Elisp: Find Replace Multiple String Pairs

By Xah Lee. Date: . Last updated: .

This page shows a example of writing a emacs lisp function that cleans up a file's content by repeated application of find replace operation.


I want to write a command such that it does find replace on several pairs of {regex string, replace string}, on the current file.

For example, this text:

           Polygon[{{0, -0.00004000, 2.000},
                        {0, -0.00003978, 2.000},
                        {-0.01043, -0.09920, 1.995},
                        {0, -0.09975, 1.995}}],
           Polygon[{{0, -0.00003978, 2.000},
                        {0, -0.00003913, 2.000},
                        {-0.02074, -0.09757, 1.995},
                        {-0.01043, -0.09920, 1.995}}],
           Polygon[{{0, -0.00003913, 2.000},
                        {-0.00001236, -0.00003804, 2.000},
                        {-0.03083, -0.09486, 1.995},
                        {-0.02074, -0.09757, 1.995}}]

Should become this:



I have a website of Math Surface Gallery, which contains a Java applet called JavaView that allows people to view 3D objects with real-time rotation by the mouse. For example, this is one of the Java applet page: Costa surface applet. There are about 70 of such surfaces. Each of these surface has a raw data file that the Java applet reads. For example, for the Costa surface above, the raw data file is: costa.mgs.gz. These files are just Mathematica graphics in plain text, and compressed with gzip.

The content of the file looks like this:

    Polygon[{{3.552, -0.001061, 2.689}, {3.552, 0.03079, 2.689},
            {3.025, 0.02634, 2.524}, {3.025, -0.001061, 2.524}}],
    Polygon[{{3.552, 0.03079, 2.689}, {3.550, 0.1250, 2.689},
            {3.023, 0.1074, 2.524}, {3.025, 0.02634, 2.524}}],

Because the file contains thousands of polygons, and can take a while for the Java applet to load it from the net. One way to reduce file size is to reduce the number of polygons. But given a file, spaces and newline characters can be deleted, and the decimal numbers can be safely truncated to 3 digits.

So, typically, i open the file, Alt+x query-replace to replace , to ,, and delete newline chars (replacing \n by empty string), delete multiple spaces. To truncate decimals to 3 places, i call query-replace-regexp with pattern \([0-9]\)\.\([0-9][0-9][0-9]\)[0-9]+ and replace it with \1.\2.

For each file, i have to do multiple replacements. This process gets repetitious. It would be nice, to have a emacs command, so i can just press a button and have all these replacements done. This would reduce some 50 keystrokes and eyeballing into a single brainless button punch.


Here's the solution:

(defun xah-clean-Mathematica-graphics-buffer ()
  "Remove whitespace, truncate numbers, of current buffer of Mathematica graphics file.
This command does several find replace on the current buffer.
Removing spaces, removing new lines, truncate numbers to 3 decimals, etc.
The goal of these replacement is to reduce the file size of a Mathematica Graphics file (.mgs) that are read over the net by JavaView."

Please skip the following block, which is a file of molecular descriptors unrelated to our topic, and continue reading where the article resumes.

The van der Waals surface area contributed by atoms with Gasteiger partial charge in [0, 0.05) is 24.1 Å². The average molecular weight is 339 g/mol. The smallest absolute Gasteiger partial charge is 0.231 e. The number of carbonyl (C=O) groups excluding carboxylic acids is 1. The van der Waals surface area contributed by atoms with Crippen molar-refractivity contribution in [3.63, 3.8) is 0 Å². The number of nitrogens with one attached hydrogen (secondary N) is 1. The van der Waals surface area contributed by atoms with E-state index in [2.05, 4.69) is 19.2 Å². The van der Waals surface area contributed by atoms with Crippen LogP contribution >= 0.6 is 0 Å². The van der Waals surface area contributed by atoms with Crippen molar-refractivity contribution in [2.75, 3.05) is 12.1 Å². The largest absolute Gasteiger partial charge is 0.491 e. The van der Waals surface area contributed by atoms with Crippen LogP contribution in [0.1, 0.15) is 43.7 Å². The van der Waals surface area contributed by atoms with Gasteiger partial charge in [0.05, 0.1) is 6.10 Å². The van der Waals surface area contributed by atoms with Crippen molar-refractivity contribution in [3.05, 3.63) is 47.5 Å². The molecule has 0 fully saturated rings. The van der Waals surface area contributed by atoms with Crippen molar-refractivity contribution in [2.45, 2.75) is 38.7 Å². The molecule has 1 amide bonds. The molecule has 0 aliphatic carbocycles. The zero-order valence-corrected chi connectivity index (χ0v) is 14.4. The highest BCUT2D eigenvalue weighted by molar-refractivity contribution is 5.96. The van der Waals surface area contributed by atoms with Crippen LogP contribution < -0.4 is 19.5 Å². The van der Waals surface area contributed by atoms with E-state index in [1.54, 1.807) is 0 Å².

(goto-char 1)
  (while (search-forward "\n" nil t) (replace-match "" nil t))

  (goto-char 1)
  (while (re-search-forward "  +" nil t) (replace-match " " nil t))

  (goto-char 1)
  (while (search-forward ", " nil t) (replace-match "," nil t))

  (goto-char 1)
  (while (re-search-forward "\\([0-9]\\)\\.\\([0-9][0-9][0-9]\\)[0-9]+" nil t) (replace-match "\\1.\\2" t nil)))

This function is very simple. It does a series of replacement using the “while” loop, each time moving the cursor to the beginning of file. The core is the following 3 functions: { search-forward, search-forward-regexp, replace-match}.

The search-forward function takes a string and moves the cursor to the end of the string that matches. search-forward-regexp does similar. The replace-match simply replaces the text matched by the last search.

One interesting aspect about search-forward-regexp is that you must use 2 backslashes to represent one backslash. This is because backslash in emacs string needs a backslash to represent it. Then, this string is passed to emacs's regex engine. [see Emacs regex tutorial]

Another thing of interest is that the first 2 optional parameters to replace-match function is “fixedcase” and “literal”, both are booleans.

You can use this code as a template, whenever you need a command that replace multiple pairs in the current file.

Multi-Pair Replacement Elisp Convenience

PS: Note that in this tutorial, each replacement pair is done using a while loop, and each start with (goto-char 1). What if you have lots of pairs? Won't it be great if you can simply write:

["alpha" "α"]
["beta" "β"]
["gamma" "γ"]

instead of each with a while loop? For a solution for this, see: Emacs: xah-replace-pairs.el Multi-Pair Find Replace.

Mathematica Code

Addendum: here's the Mathematica code to export graphics into a text file forcing all numbers to be printed in a simple d.dddd format.

Otherwise, Mathematica may print numbers in various forms such as 2.25`*^-9, \(7.2389`\), 3.141592653589793238462643383279503`20.



(*the first argument is a Graphics3D object, the second is a name to
save to, the third is number of decimal places for the coordinate

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